Funds for all-day kindergarten, support for levies in education bill

by T.W. Budig

ECM Capitol reporter

 

On Thursday (April 11), Sen. Alice Johnson, DFL-Spring Lake Park, says she is proud of the Senate eduction bill. (Photo by T.W. Budig)

On Thursday (April 11), Sen. Alice Johnson, DFL-Spring Lake Park, says she is proud of the Senate eduction bill. (Photo by T.W. Budig)

Senate Democrats presented their $15.6 billion education bill on Thursday (April 11) one they promote as providing property tax relief and making key education investments.

“I’m proud of this bill,” Senate Education Finance Committee Vice Chair Alice Johnson, DFL-Spring Lake Park, said.

Senate Democrats slate $130 million toward providing all-day, every-day kindergarten. Currently, about 67 percent of school districts offer it, Sen. Greg Clausen, DFL-Apple Valley, said.

“(It’s) truly an investment in our young people,” Clausen said.

School districts are not mandated to offer all-day, every-day kindergarten under the bill, but they cannot use the funding while maintaining fee-based kindergarten programs.

Senate Democrats toss an extra $100 million onto the basic funding formula. With extra dollars devoted to early education and special education, the figures round out to $356 million in new education spending.

On Thursday (April 11), Sen. Greg Clausen, DFL-Apple Valley, heralds the all-day, every-day kindergarten funding found in the Senate education bill. (Photo by T.W. Budig)

On Thursday (April 11), Sen. Greg Clausen, DFL-Apple Valley, heralds the all-day, every-day kindergarten funding found in the Senate education bill. (Photo by T.W. Budig)

Senate Democrats also emphasized property tax relief. The Senate tax bill will provide about $130 million to buy down school levies, with other dollars bringing the total to $150 million. This should result in lower property taxes statewide, Senate Democrats argue, though they could not put a figure on the savings individual taxpayers might see.

“That’s very difficult to know,” Sen. LeRoy Stumpf, DFL-Plummer, said.

Three levies – the operating capital levy, the school safety levy and the equity levy – are proposed to be bought out. There is no requirement the savings,  about $200 per pupil, be passed onto taxpayers.

Accountability in funding

Like House Democrats, Senate Democrats portray their bill as encouraging accountability.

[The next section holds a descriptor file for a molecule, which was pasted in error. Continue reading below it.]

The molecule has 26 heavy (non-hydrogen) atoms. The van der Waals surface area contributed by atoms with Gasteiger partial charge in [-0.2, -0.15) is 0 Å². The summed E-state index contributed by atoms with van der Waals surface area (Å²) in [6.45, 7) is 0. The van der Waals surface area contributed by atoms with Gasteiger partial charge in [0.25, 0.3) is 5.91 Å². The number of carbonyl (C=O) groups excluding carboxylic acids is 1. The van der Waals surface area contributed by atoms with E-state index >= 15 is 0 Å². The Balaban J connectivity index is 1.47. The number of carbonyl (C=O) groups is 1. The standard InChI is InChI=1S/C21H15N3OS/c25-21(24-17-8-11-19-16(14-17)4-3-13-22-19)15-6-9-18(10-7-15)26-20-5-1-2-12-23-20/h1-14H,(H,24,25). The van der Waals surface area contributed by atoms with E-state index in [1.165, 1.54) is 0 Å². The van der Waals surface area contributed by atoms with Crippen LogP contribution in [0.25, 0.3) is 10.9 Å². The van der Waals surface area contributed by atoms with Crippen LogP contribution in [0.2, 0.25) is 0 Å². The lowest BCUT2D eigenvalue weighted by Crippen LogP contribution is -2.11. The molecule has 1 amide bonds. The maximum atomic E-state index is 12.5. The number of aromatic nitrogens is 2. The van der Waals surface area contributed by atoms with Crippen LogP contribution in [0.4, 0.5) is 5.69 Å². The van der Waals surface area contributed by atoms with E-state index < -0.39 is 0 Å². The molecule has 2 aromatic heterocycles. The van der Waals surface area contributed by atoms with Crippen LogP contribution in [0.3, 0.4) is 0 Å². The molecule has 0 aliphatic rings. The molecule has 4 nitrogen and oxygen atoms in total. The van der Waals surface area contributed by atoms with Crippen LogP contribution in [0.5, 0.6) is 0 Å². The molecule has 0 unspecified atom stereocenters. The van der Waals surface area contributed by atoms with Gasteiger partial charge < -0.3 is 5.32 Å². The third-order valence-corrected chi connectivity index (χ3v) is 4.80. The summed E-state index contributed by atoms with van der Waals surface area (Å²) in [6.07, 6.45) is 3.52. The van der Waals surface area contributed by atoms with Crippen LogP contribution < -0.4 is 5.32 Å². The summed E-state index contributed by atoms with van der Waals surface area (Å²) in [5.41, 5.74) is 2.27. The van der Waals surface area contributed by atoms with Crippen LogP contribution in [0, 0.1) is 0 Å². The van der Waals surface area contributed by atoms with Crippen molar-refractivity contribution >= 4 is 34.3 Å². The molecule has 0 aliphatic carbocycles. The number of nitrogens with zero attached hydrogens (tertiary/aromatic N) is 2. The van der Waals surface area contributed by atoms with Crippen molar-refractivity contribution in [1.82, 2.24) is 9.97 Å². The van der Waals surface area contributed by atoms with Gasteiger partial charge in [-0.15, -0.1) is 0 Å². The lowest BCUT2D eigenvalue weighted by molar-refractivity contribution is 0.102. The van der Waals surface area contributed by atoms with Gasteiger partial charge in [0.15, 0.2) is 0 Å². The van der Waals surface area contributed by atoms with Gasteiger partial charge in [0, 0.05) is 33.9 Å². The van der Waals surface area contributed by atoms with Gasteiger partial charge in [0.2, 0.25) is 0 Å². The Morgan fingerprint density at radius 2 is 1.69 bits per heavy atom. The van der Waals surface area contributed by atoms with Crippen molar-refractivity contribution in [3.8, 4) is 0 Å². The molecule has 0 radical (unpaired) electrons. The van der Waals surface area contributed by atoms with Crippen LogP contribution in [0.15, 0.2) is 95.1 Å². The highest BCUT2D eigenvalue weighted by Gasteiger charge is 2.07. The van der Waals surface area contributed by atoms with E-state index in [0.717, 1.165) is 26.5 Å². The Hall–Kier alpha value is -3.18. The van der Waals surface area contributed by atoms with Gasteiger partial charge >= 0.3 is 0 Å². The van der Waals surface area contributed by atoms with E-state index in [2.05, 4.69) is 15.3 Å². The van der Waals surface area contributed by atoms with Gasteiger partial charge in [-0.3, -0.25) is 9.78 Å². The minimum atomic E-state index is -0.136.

School district integration aid – funding to improve educational outcomes for students of varying racial, ethnic and economic backgrounds – could be slashed by 20 percent if school districts fail to meet two-year improvement goals. Goals focus on math, reading and writing, Education Policy Committee Chairwoman Patricia Torres Ray, DFL-Minneapolis, said.

The Senate allocates about $127 million in integration funding over the biennium.

But the dollars are not evenly distributed. Many Greater Minnesota school districts do not receive them.

House Democrats also have accountability provisions in their bill that could result in funding cuts, though their approach is different.

Unlike House Democrats, Senate Democrats do not attempt to immediately payback the school funding shift. Education Finance Committee Chairman Charles Wiger, DFL-Maplewood, said local school officials overwhelmingly tell him delaying the payback is not a problem.

Assessing schools, students

Senate Democrats look to increase the school compulsory attendance age from 16 to 17 years old.

An emphatic Senate Education Finance Committee Chairman Charles Wiger, DFL-Maplewood, rolled out the Senate education bill on Thursday (April 11). (Photo by T.W. Budig)

An emphatic Senate Education Finance Committee Chairman Charles Wiger, DFL-Maplewood, rolled out the Senate education bill on Thursday (April 11). (Photo by T.W. Budig)

“We’re tied for last (place) in America,” Wiger said.

Further, Minnesota ranks 27th in terms of high school graduation, he said.

“It’s unacceptable,” Wiger said.

One controversial section of the Senate bill, passed out of committee Thursday night, deals with assessment.

Currently, to receive a diploma, high school students need to pass reading, writing and math tests, or, if they do not pass the math test, retest or complete tutoring or other coursework. But critics of the GRAD tests argue that “high stakes” testing has students “falling away” from their schooling.

Matthew Mohs, the Interim Chief Academic Officer for the Saint Paul Public Schools, testified there was no evidence the GRAD test was improving student outcomes.

“It plays a role in our system, but it’s not a positive one,” he said.

The “rank and sort” style of testing has become antiquated, Mohs has testified. Instead, testing with an eye toward students obtaining meaningful work and college-readiness should be established.

Sen. Branden Petersen, R-Andover, said here was a middle ground between having standards and not having them.

“(But) assessment is inevitable,” Petersen said.

The Senate bill has the commissioner of education consulting with Minnesota State Colleges and Universities officials for assessments aligning state academic standards and including career and college readiness benchmarks, among other assessment provisions.

An Assessment and Accountability Working Group recently voted to eliminate the GRAD exam and instead create assessments measuring students’ readiness for college or career. Not everyone is going to college, one work group member told the Education Committee on Thursday.

Minnesota Business Partnership argued against the changes.

 

Tim Budig can be reached at tim.budig@ecm-inc.com

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